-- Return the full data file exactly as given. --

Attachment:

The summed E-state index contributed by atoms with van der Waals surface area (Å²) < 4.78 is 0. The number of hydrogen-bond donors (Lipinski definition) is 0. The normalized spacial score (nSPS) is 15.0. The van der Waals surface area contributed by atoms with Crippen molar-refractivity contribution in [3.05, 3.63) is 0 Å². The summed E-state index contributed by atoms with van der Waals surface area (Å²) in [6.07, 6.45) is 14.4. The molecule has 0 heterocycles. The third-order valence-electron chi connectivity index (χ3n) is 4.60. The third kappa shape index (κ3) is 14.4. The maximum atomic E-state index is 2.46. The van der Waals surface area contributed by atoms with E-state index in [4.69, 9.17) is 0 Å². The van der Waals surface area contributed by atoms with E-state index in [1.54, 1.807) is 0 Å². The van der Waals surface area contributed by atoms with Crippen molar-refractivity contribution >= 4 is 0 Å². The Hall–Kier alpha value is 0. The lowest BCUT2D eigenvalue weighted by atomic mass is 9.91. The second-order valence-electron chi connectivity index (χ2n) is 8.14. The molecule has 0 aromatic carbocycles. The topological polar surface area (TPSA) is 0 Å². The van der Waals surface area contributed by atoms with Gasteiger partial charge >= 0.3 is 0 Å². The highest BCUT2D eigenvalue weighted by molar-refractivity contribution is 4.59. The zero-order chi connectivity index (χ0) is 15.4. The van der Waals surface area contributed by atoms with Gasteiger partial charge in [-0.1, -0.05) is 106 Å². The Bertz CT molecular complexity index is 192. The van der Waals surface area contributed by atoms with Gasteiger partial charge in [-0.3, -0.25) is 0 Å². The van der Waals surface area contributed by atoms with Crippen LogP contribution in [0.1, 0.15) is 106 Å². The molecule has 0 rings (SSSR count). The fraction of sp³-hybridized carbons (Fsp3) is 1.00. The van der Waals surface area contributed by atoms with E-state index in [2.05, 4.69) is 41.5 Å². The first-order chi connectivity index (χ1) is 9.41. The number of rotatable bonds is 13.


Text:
The summed E-state index contributed by atoms with van der Waals surface area (Å²) < 4.78 is 0. The number of hydrogen-bond donors (Lipinski definition) is 0. The normalized spacial score (nSPS) is 15.0. The van der Waals surface area contributed by atoms with Crippen molar-refractivity contribution in [3.05, 3.63) is 0 Å². The summed E-state index contributed by atoms with van der Waals surface area (Å²) in [6.07, 6.45) is 14.4. The molecule has 0 heterocycles. The third-order valence-electron chi connectivity index (χ3n) is 4.60. The third kappa shape index (κ3) is 14.4. The maximum atomic E-state index is 2.46. The van der Waals surface area contributed by atoms with E-state index in [4.69, 9.17) is 0 Å². The van der Waals surface area contributed by atoms with E-state index in [1.54, 1.807) is 0 Å². The van der Waals surface area contributed by atoms with Crippen molar-refractivity contribution >= 4 is 0 Å². The Hall–Kier alpha value is 0. The lowest BCUT2D eigenvalue weighted by atomic mass is 9.91. The second-order valence-electron chi connectivity index (χ2n) is 8.14. The molecule has 0 aromatic carbocycles. The topological polar surface area (TPSA) is 0 Å². The van der Waals surface area contributed by atoms with Gasteiger partial charge >= 0.3 is 0 Å². The highest BCUT2D eigenvalue weighted by molar-refractivity contribution is 4.59. The zero-order chi connectivity index (χ0) is 15.4. The van der Waals surface area contributed by atoms with Gasteiger partial charge in [-0.1, -0.05) is 106 Å². The Bertz CT molecular complexity index is 192. The van der Waals surface area contributed by atoms with Gasteiger partial charge in [-0.3, -0.25) is 0 Å². The van der Waals surface area contributed by atoms with Crippen LogP contribution in [0.1, 0.15) is 106 Å². The molecule has 0 rings (SSSR count). The fraction of sp³-hybridized carbons (Fsp3) is 1.00. The van der Waals surface area contributed by atoms with E-state index in [2.05, 4.69) is 41.5 Å². The first-order chi connectivity index (χ1) is 9.41. The number of rotatable bonds is 13.